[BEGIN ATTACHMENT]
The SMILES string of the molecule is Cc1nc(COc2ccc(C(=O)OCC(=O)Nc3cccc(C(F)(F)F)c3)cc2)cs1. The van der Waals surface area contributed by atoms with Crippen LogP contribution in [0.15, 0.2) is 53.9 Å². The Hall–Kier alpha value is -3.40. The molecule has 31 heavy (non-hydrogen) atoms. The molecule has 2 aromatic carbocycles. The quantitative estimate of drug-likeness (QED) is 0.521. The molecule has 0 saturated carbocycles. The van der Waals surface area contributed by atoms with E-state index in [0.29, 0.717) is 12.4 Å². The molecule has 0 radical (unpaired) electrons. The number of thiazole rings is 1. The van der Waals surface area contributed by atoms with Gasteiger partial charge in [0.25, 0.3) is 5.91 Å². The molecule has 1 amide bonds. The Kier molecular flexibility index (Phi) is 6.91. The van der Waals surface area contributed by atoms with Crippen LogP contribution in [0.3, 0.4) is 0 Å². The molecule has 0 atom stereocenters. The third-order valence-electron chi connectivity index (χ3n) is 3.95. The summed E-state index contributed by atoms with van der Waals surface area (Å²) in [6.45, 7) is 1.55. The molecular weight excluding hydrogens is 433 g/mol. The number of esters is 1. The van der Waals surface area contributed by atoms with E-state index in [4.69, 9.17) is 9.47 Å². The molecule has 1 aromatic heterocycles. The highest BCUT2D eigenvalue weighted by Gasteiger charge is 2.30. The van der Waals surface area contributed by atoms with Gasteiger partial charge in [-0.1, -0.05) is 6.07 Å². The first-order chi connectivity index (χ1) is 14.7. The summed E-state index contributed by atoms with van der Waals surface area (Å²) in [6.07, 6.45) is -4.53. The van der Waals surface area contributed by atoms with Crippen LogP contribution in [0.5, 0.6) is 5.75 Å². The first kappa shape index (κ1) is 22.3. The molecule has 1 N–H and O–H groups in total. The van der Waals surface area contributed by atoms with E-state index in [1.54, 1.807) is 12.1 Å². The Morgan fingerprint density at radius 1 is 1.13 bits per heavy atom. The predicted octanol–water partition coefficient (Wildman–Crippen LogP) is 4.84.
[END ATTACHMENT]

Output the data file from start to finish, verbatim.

The SMILES string of the molecule is Cc1nc(COc2ccc(C(=O)OCC(=O)Nc3cccc(C(F)(F)F)c3)cc2)cs1. The van der Waals surface area contributed by atoms with Crippen LogP contribution in [0.15, 0.2) is 53.9 Å². The Hall–Kier alpha value is -3.40. The molecule has 31 heavy (non-hydrogen) atoms. The molecule has 2 aromatic carbocycles. The quantitative estimate of drug-likeness (QED) is 0.521. The molecule has 0 saturated carbocycles. The van der Waals surface area contributed by atoms with E-state index in [0.29, 0.717) is 12.4 Å². The molecule has 0 radical (unpaired) electrons. The number of thiazole rings is 1. The van der Waals surface area contributed by atoms with Gasteiger partial charge in [0.25, 0.3) is 5.91 Å². The molecule has 1 amide bonds. The Kier molecular flexibility index (Phi) is 6.91. The van der Waals surface area contributed by atoms with Crippen LogP contribution in [0.3, 0.4) is 0 Å². The molecule has 0 atom stereocenters. The third-order valence-electron chi connectivity index (χ3n) is 3.95. The summed E-state index contributed by atoms with van der Waals surface area (Å²) in [6.45, 7) is 1.55. The molecular weight excluding hydrogens is 433 g/mol. The number of esters is 1. The van der Waals surface area contributed by atoms with E-state index in [4.69, 9.17) is 9.47 Å². The molecule has 1 aromatic heterocycles. The highest BCUT2D eigenvalue weighted by Gasteiger charge is 2.30. The van der Waals surface area contributed by atoms with Gasteiger partial charge in [-0.1, -0.05) is 6.07 Å². The first-order chi connectivity index (χ1) is 14.7. The summed E-state index contributed by atoms with van der Waals surface area (Å²) in [6.07, 6.45) is -4.53. The van der Waals surface area contributed by atoms with Crippen LogP contribution in [0.5, 0.6) is 5.75 Å². The first kappa shape index (κ1) is 22.3. The molecule has 1 N–H and O–H groups in total. The van der Waals surface area contributed by atoms with E-state index in [1.54, 1.807) is 12.1 Å². The Morgan fingerprint density at radius 1 is 1.13 bits per heavy atom. The predicted octanol–water partition coefficient (Wildman–Crippen LogP) is 4.84.